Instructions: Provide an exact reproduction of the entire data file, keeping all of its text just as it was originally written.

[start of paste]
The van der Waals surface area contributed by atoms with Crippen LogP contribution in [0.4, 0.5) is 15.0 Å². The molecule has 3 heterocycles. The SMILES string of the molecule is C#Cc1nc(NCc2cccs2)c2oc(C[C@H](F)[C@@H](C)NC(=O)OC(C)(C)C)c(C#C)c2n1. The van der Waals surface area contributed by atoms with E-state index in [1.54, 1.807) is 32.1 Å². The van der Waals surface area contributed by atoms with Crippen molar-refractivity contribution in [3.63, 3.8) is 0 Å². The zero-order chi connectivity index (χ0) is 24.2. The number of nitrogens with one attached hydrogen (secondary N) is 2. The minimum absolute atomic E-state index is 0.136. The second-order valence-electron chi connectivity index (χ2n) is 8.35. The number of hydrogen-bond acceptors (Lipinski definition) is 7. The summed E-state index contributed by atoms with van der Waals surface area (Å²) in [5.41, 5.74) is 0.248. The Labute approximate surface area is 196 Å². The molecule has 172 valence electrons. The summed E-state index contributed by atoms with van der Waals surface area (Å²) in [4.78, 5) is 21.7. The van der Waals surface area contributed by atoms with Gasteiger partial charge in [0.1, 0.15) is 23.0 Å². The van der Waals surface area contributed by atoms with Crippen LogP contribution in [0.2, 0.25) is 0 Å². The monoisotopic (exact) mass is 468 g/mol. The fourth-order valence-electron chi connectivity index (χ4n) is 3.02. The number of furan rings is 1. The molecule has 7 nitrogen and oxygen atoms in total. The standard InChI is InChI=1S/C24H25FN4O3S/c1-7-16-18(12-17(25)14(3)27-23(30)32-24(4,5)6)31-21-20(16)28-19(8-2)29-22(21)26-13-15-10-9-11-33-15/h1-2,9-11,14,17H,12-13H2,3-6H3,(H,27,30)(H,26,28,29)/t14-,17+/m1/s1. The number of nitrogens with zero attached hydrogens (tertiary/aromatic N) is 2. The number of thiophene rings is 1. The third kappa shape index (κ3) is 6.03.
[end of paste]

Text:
The van der Waals surface area contributed by atoms with Crippen LogP contribution in [0.4, 0.5) is 15.0 Å². The molecule has 3 heterocycles. The SMILES string of the molecule is C#Cc1nc(NCc2cccs2)c2oc(C[C@H](F)[C@@H](C)NC(=O)OC(C)(C)C)c(C#C)c2n1. The van der Waals surface area contributed by atoms with E-state index in [1.54, 1.807) is 32.1 Å². The van der Waals surface area contributed by atoms with Crippen molar-refractivity contribution in [3.63, 3.8) is 0 Å². The zero-order chi connectivity index (χ0) is 24.2. The number of nitrogens with one attached hydrogen (secondary N) is 2. The minimum absolute atomic E-state index is 0.136. The second-order valence-electron chi connectivity index (χ2n) is 8.35. The number of hydrogen-bond acceptors (Lipinski definition) is 7. The summed E-state index contributed by atoms with van der Waals surface area (Å²) in [5.41, 5.74) is 0.248. The Labute approximate surface area is 196 Å². The molecule has 172 valence electrons. The summed E-state index contributed by atoms with van der Waals surface area (Å²) in [4.78, 5) is 21.7. The van der Waals surface area contributed by atoms with Gasteiger partial charge in [0.1, 0.15) is 23.0 Å². The van der Waals surface area contributed by atoms with Crippen LogP contribution in [0.2, 0.25) is 0 Å². The monoisotopic (exact) mass is 468 g/mol. The fourth-order valence-electron chi connectivity index (χ4n) is 3.02. The number of furan rings is 1. The molecule has 7 nitrogen and oxygen atoms in total. The standard InChI is InChI=1S/C24H25FN4O3S/c1-7-16-18(12-17(25)14(3)27-23(30)32-24(4,5)6)31-21-20(16)28-19(8-2)29-22(21)26-13-15-10-9-11-33-15/h1-2,9-11,14,17H,12-13H2,3-6H3,(H,27,30)(H,26,28,29)/t14-,17+/m1/s1. The number of nitrogens with zero attached hydrogens (tertiary/aromatic N) is 2. The number of thiophene rings is 1. The third kappa shape index (κ3) is 6.03.